Do you hate your travels, but do you hate the idea of even more looking for a new job? Do not give up working at home: just one conversation with your boss might be enough.
Some workplaces are at the forefront of the remote work revolution. But others are led by people who still think workers should be in the office every day. If you can convincingly present the benefits of working remotely to your boss, these might well change your mind.
You do not know how to start the conversation? Follow these tips to get the idea started.
Be an excellent worker
This can be self-evident, but before planning this meeting, make sure you are in good standing with your company.
If you are an excellent worker and have been working in the company for some time, your boss should trust you to a certain level. But if you have just started, or if your boss is not happy with your performance, give him the time to improve your reputation. Then you will be ready to start the idea of working remotely.
Do your research
The first step is to prepare the conversation. Your superiors can raise arguments against homework. But when they tell you their concerns, you can counteract the real facts if you have done your homework.
Numerous research shows the benefits of working from home. For example, studies suggest that distance workers tend to be more productive, not less. They are also more likely to stay true to their work and to be invested in their work. With this knowledge (and the sources to save it), the conversation will be much easier.
Talk about the benefits
When you do your research and prepare your pitch, focus on the business benefits of allowing you to work remotely.
Will the company save on overheads and equipment? Will you be able to take on more projects when you are not busy with your daily commute? That's what your boss needs to know.
Obviously, you will have the opportunity to work in pajamas and loot your own refrigerator. But that's not what worries your boss. Do not focus on what you get out of it; focus on what the company is doing. Discuss how the company will benefit from this arrangement and will likely be listening.
Prepare to compromise
If your position does not usually offer full-time remote positions, your boss will probably not give you one right away. Although you can make your initial argument, you should also have a reasonable compromise in your back pocket.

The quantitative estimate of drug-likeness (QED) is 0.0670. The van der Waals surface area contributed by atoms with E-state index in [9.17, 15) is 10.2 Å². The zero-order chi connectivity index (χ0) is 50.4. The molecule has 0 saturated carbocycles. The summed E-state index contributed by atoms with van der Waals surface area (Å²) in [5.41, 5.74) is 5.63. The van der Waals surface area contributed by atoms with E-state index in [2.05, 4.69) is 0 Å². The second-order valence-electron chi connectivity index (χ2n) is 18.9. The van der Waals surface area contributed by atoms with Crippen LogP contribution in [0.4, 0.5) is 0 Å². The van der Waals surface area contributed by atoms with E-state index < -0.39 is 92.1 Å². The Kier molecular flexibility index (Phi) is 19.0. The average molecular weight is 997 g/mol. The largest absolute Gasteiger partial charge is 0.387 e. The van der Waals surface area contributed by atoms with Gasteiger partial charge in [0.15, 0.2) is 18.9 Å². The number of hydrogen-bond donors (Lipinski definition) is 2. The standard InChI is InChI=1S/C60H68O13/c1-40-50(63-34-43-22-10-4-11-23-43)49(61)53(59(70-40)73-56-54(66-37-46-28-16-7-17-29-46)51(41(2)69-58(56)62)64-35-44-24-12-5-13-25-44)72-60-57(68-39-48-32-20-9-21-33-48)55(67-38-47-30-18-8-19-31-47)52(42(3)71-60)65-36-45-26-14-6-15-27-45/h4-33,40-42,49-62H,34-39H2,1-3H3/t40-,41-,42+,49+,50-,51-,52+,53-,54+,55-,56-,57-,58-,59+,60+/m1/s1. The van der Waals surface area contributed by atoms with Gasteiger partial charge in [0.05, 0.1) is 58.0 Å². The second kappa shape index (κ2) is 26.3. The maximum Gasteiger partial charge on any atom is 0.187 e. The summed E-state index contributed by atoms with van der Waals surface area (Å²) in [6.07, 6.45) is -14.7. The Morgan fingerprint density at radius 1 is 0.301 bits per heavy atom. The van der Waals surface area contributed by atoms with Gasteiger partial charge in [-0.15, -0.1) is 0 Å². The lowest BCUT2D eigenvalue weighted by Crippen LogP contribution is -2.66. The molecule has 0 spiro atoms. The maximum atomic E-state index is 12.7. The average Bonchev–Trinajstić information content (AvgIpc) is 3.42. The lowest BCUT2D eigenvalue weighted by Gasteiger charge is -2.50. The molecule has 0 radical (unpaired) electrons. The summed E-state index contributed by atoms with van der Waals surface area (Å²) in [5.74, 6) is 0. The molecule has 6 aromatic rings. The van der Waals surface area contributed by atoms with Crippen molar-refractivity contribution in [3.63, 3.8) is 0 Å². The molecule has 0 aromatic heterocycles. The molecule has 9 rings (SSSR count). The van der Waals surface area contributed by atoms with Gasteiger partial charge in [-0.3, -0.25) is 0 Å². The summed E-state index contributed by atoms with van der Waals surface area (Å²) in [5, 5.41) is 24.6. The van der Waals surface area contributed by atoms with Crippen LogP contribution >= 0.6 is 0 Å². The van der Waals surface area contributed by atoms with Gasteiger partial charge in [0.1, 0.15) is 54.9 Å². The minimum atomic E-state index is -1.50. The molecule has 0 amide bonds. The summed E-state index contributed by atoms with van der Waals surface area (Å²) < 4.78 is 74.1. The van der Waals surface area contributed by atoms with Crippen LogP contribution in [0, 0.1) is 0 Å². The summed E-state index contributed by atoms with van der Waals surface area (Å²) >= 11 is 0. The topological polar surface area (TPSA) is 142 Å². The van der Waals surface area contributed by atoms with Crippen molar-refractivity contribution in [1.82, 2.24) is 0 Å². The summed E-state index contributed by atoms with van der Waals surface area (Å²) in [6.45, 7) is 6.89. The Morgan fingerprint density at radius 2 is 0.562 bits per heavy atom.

For example, you can suggest working from home one day a week at the beginning or suggest a trial period of a few months. If this goes well, your boss should agree to let you work more often at home.
Offer a plan
Does your workplace involve specific equipment, processes or references? If this is the case, prepare a plan for this logistics to work at home.
If you help your supervisor understand how remote work will work, he will be more receptive to this idea. You can even write a proposal for a page in which you describe this plan in addition to the benefits of working from home. After talking with your boss, you can send them the proposal to convince them.
If you have the opportunity to work from home, even for one day only, take the opportunity to prove yourself. Do more than you would have at the office. Document your accomplishments so that you can show your boss that he has made the right decisions.
The good news is that without long trips and distractions in the office, it's usually easier to do more at home. Just make sure you prepare for success with a quiet workspace and all the equipment you may need.
Your boss will not let you work at home? In this case, try using one of your sick days but work from home that day. Be as productive as usual – or more. Return to work with proof of everything you have accomplished. If you did all this while you were "sick," your boss might be willing to reconsider your work-home argument.
Of course, some works are not suitable for remote work. But today, many industries are ready to work from home, at least part of the time. It's never bad to ask (professionally and strategically), so why not try it?
To prepare yourself even more for the conversation, find out how we demystified these common myths of homework.